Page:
Facing Cancer at 35

Facing Cancer at 35


She thought she was too young and it was older women that got it.
She was a single mum of two, one and three years old boys, facing a
cancer diagnosis that left enormous uncertainty ahead.

Kiarra had a rough six moths prior to the diagnosis with her sister going
through treatment for cervical cancer, her father passing away from
pancreatic cancer and dealing with a very painful marriage separation.
After losing lots of weight from stress (or what she thought was stress)
left a large lump that was very noticeable. She had no other symptoms

After diagnosis the next few weeks were intense, she travelled to and
from Brisbane seeing breast surgeons, oncologists, IVF specialists,
naturopaths and radiation oncologists. Kiarra was told she would need
six months of chemo, six weeks of radiation and an additional 12 months of an oncology treatment called Herceptin.

She was booked in on a Monday morning to have a portacath inserted
but woke up and decided that she just couldn’t do it. Picked up the
phone with tears streaming down her face and called the Mater in
Gladstone to tell them to cancel surgery for that day, she wouldn’t be
going ahead with chemo.Kiarra wanted to stay alive, she had been told about how the affects of chemo could destroy her body, she was overwhelmed and confused and had no idea what to do. Kiarra said ‘It would have been no more than five minutes later that my phone rang and it was Dr Schreiber. He said one sentence to me that I will never forget:

– “Kiarra, if you don’t have this treatment you will not be around to see your sons grow up”.




“They were harsh words” Kiarra says, “but my reality, and it was what
I needed to hear to get my head straight and make the right decision
which was to have conventional treatment as advised by my doctors.”
From that day on, I changed my focus from fear to positivity and I made
myself believe I would get through this and I would survive.Now move along nearly three years and I am feeling fantastic. I eat very healthy,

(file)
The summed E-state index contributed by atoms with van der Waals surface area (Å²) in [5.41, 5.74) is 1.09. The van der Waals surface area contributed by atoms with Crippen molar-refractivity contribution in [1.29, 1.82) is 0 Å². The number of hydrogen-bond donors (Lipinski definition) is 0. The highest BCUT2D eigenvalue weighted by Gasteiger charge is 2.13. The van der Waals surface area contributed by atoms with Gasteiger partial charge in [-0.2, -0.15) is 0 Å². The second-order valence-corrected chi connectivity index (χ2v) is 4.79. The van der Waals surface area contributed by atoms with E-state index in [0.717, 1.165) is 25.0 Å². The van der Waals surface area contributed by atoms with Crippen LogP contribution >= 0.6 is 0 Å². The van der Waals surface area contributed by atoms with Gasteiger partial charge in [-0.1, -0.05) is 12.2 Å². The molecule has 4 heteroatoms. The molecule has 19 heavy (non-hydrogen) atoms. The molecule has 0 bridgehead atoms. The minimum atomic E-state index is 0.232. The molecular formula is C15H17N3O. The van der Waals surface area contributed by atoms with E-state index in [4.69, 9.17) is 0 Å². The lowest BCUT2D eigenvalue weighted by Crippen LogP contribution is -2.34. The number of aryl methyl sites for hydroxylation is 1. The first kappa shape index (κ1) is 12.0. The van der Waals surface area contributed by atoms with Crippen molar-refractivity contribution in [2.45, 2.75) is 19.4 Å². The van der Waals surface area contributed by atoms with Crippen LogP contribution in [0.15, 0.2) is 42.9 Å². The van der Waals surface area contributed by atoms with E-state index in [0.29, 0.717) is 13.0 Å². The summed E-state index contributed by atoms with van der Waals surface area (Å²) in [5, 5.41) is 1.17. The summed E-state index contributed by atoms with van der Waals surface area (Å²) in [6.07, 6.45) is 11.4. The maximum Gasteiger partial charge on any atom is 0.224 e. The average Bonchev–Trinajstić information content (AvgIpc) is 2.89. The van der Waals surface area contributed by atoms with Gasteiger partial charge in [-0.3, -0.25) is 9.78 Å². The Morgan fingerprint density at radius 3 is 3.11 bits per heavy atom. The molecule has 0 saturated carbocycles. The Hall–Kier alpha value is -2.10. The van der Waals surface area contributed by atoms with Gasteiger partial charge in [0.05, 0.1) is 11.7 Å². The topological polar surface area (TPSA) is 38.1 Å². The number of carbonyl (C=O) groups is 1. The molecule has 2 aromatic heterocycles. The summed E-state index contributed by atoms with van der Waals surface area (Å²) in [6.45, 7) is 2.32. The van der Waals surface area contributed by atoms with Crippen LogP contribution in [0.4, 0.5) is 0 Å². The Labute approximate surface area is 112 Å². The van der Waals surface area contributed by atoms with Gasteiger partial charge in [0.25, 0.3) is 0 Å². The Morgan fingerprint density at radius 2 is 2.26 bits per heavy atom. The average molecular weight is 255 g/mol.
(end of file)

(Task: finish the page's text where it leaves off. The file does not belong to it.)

stay fit, and everyday I wake up and appreciate that I am still here and
living my life with my sons, Kiarra said.
Kiarra has been asked to be a ‘face of Relay’ for 2016 because she
survived a cancer diagnosis. Being diagnosed with grade 3 stage 3
cancer does unfortunately mean she has a chance of reoccurrence so she
does have some fear on her mind but chooses to forge ahead.
Kiarra said ‘

When I was asked to be one of the “Relay For Life” faces for
2016, I asked that it not just be me but my sons as well. They were by my side through it all and rode the long scary emotional journey with me the whole way. Without them I don’t think I would have coped.’







“I chose to do this is because there is so much hype out there
surrounding alternative treatment for cancer and it is so easy for
vulnerable cancer patients to be swayed. I want to promote the
conventional treatment the Cancer Council supports does work. I believe
with lots of research our amazing scientists and professors will find a
cure for cancer one day.

To be told you have cancer is the most terrifying ordeal anyone can endure and It’s a bit like childbirth, you just remember the good parts and not the bad painful parts. I remember the amazing support from my beautiful family and friends, the fundraising events that were organised to help me pay my medical bills, the never ending messages of good wishes and health from old friends, new friends and even strangers.Cancer makes you re-evaluate yourself and your life. Life is too short so I am forever telling friends and family now to not allow stress in your life. Make changes or choices to lead a healthier, more relaxed lifestyle and appreciate what you have every day.’